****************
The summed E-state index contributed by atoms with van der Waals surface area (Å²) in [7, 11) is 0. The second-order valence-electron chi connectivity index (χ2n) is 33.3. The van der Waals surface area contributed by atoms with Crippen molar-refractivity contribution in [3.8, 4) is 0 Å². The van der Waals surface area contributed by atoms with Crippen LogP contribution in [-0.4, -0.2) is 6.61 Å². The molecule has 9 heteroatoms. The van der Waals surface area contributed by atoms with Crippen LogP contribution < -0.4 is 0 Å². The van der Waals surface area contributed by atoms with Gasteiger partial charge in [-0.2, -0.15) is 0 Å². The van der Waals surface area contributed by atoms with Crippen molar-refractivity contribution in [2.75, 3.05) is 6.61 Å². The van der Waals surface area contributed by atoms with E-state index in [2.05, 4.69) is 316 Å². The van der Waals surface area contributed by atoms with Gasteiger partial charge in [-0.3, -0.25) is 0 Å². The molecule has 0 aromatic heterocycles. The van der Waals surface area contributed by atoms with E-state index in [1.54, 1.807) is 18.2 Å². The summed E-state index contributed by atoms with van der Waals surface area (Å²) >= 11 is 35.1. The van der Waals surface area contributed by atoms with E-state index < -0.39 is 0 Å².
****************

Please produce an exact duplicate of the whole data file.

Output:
The summed E-state index contributed by atoms with van der Waals surface area (Å²) in [7, 11) is 0. The second-order valence-electron chi connectivity index (χ2n) is 33.3. The van der Waals surface area contributed by atoms with Crippen molar-refractivity contribution in [3.8, 4) is 0 Å². The van der Waals surface area contributed by atoms with Crippen LogP contribution in [-0.4, -0.2) is 6.61 Å². The molecule has 9 heteroatoms. The van der Waals surface area contributed by atoms with Crippen LogP contribution < -0.4 is 0 Å². The van der Waals surface area contributed by atoms with Gasteiger partial charge in [-0.2, -0.15) is 0 Å². The van der Waals surface area contributed by atoms with Crippen molar-refractivity contribution in [2.75, 3.05) is 6.61 Å². The van der Waals surface area contributed by atoms with E-state index in [2.05, 4.69) is 316 Å². The van der Waals surface area contributed by atoms with Gasteiger partial charge in [-0.3, -0.25) is 0 Å². The molecule has 0 aromatic heterocycles. The van der Waals surface area contributed by atoms with E-state index in [1.54, 1.807) is 18.2 Å². The summed E-state index contributed by atoms with van der Waals surface area (Å²) >= 11 is 35.1. The van der Waals surface area contributed by atoms with E-state index < -0.39 is 0 Å².